The bottom line

If you achieve these you can ignore the rest of the checklist. Your process is fine. Delivering working, tested software every 4 weeks or less Delivering what the business needs most Process is continuously improving

Core Scrum
These are central to Scrum. Without these you probably shouldn’t call it Scrum. Retrospective happen after every sprint Results in concrete improvement proposals Some proposals actually get implemented Whole team + PO participates PO has a product backlog (PBL) Top items are prioritized by business value Top items are estimated Estimates written by the team Top items in PBL small enough to fit in a sprint PO understands purpose of all backlog items Have sprint planning meetings PO participates PO brings up-to-date PBL Whole team participates Results in a sprint plan

Scrum Checklist
Henrik Kniberg

the unofficial

Recommended but not always necessary
Most of these will usually be needed, but not always all of them. Experiment! Team has all skills needed to bring backlog items to Done Team members not locked into specific roles Iterations that are doomed to fail are terminated early PO has product vision that is in sync with PBL PBL and product vision is highly visible Everyone on the team participates in estimating PO available when team is estimating Estimate relative size (story points) rather than time Whole team knows top 1-3 impediments SM has strategy for how to fix top impediment SM focusing on removing impediments Escalated to management when team can’t solve Team has a Scrum Master (SM) SM sits with the team PBL items are broken into tasks within a sprint Sprint tasks are estimated Estimates for ongoing tasks are updated daily Velocity is measured All items in sprint plan have an estimate PO uses velocity for release planning Velocity only includes items that are Done Team has a sprint burndown chart Highly visible Updated daily Daily Scrum is every day, same time & place PO participates at least a few times per week Max 15 minutes Each team member knows what the others are doing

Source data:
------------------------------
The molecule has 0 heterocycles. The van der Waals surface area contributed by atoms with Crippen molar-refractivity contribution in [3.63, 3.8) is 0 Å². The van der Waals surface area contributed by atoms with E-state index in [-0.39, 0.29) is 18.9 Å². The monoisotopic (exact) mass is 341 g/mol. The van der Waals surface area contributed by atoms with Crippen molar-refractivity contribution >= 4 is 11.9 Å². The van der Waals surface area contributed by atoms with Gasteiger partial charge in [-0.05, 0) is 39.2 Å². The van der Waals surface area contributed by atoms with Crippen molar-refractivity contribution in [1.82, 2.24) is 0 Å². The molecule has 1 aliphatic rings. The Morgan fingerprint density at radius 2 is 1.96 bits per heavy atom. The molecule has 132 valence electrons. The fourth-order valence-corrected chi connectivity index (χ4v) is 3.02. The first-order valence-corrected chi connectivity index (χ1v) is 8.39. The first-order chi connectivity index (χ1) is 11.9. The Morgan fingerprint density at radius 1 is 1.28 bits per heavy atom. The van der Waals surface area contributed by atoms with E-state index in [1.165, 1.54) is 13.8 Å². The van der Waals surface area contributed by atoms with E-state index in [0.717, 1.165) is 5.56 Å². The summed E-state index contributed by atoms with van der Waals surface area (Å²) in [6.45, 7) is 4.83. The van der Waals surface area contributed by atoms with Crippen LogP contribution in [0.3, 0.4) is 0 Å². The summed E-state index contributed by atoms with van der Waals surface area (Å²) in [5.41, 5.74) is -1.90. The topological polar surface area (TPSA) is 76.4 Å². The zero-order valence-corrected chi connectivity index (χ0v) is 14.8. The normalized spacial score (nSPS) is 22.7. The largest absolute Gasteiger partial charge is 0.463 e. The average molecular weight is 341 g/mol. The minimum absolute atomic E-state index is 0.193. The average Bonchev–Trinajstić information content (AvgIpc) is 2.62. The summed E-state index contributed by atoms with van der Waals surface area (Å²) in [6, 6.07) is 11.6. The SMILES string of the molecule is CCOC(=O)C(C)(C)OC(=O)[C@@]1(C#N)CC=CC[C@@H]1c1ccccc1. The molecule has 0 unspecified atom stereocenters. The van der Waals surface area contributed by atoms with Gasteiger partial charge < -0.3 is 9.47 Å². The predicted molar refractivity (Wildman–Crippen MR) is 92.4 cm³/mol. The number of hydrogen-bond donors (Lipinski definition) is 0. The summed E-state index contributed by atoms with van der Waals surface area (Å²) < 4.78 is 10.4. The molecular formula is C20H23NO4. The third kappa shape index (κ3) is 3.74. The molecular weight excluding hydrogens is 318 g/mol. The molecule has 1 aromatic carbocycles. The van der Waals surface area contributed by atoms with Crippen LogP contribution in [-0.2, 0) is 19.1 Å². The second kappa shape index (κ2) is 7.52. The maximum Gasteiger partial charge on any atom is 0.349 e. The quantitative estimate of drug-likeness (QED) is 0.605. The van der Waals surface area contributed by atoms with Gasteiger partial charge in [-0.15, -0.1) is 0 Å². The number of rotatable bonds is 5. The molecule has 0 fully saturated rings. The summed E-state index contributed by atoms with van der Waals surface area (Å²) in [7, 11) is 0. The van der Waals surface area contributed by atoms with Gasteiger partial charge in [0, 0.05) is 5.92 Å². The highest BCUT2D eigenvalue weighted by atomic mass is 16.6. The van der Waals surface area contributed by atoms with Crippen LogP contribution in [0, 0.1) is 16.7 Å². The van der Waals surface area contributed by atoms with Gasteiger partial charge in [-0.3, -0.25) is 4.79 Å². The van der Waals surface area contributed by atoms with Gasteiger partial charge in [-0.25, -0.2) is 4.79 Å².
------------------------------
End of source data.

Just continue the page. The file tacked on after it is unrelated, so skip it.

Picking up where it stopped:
Clearly defined product owner (PO) PO is empowered to prioritize PO has knowledge to prioritize PO has direct contact with team PO has direct contact with stakeholders PO speaks with one voice (in case PO is a team) Team has a sprint backlog Highly visible Updated daily Owned exclusively by the team Daily Scrum happens Whole team participates Problems & impediments are surfaced Demo happens after every sprint Shows working, tested software Feedback received from stakeholders & PO Have Definition of Done (DoD) DoD achievable within each iteration Team respects DoD

Whole team believes plan is achievable PO satisfied with priorities Timeboxed iterations Iteration length 4 weeks or less Always end on time Team not disrupted or controlled by outsiders Team usually delivers what they committed to Team members sit together Max 9 people per team

These are pretty fundamental to any Scrum scaling effort. You have a Chief Product Owner (if many POs) Dependent teams do Scrum of Scrums Dependent teams integrate within each sprint

Positive indicators
Leading indicators of a good Scrum implementation. Having fun! High energy level. Overtime work is rare and happens voluntarily Discussing, criticizing, and experimenting with the process

PO = Product owner SM = Scrum Master PBL = Product Backlog DoD = Definition of Done | Version 2.1 (2009-08-17)

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